The European Emissions Trading Scheme (ETS) will cover CO2 emissions from intercontinental flights to or from EU airports for the emissions over EU and EEA airspace from April 2015 to April 2016, under new rules backed by environment MEPs on Thursday. The current full “stop the clock” regime, covering intra-EU flights only, will continue until April 2015.
"This approach is much better than the current “stop the clock' solution, because not only are inter-European flights included, but also flights to non-European countries, even if only for the part of the trip in European airspace,” said Peter Liese, the rapporteur. “A flight from Paris or London to the new hub in Istanbul would be almost completely included. Under the 'stop the clock' regime, it is not included at all. The same is true for flights to hubs in the Emirates, which are not included under the 'stop the clock' regime, but at least partly covered by the Commission proposal," he added.
MEPs stress that the derogation will only last until 2016, in order to facilitate international agreement on a global, market-based solution designed to make the aviation sector contribute to efforts against climate change.
They point out that new EU legislation will only be needed if the International Civil Aviation Organization (ICAO) adopts an agreement at its assembly in 2016. If not, the derogation will lapse and the original EU ETS will automatically apply in full.
“We need to be prepared to fully implement our scheme after 2016 in case there is no global agreement. This would mean that we also cover intercontinental flights in full under our scheme. If there is a substantial agreement at the ICAO in 2016 we need to reconsider the situation," said Mr Liese.
Earmarking ETS revenues for measures to mitigate climate change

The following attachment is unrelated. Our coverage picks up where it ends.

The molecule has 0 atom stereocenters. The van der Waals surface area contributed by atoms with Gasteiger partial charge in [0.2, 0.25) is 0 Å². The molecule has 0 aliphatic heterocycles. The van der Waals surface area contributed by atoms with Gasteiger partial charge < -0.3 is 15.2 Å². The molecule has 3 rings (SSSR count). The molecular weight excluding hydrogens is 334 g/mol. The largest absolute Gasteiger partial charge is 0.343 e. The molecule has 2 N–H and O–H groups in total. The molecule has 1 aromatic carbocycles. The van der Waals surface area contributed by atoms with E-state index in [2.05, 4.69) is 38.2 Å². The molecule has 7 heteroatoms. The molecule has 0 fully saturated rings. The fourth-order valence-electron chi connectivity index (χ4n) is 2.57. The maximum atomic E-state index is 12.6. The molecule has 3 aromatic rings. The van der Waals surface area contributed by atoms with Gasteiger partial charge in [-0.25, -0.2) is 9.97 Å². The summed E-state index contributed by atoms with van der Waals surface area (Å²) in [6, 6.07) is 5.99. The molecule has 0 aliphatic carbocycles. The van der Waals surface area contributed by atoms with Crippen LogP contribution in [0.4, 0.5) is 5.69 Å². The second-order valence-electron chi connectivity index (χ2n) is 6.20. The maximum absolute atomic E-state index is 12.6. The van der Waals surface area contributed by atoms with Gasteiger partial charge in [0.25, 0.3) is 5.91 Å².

The environment committee also wants EU member states to use revenues generated from the auctioning of emissions allowances to pay for efforts to tackle climate change. These measures should be taken at international level, in particular, to reduce greenhouse gas emissions and to adapt to the impact of climate change in developing countries as well as to fund research and development for mitigation and adaptation.
The time gained by stopping the clock for an extra year before the derogation is removed should be used to get non-EU countries to agree to an approach based on airspace to be applied by the EU after 2016.
The ICAO agreed at its 38th assembly to adopt a global market-based measure (MBM) in 2016, to be implemented by 2020. In response, and in order to further promote the global MBM momentum, the European Commission proposed to reduce the proportion of emissions (from flights to and from countries outside the EU) to which the EU ETS applies for the period up to 2020, when the global MBM begins.
The committee voted by 46 to 6, with 1 abstention, to open negotiations with the Greek Presidency of the Council. The final vote in Plenary should take place in April, in order to get the legislation in the Official Journal before the end of the parliamentary term.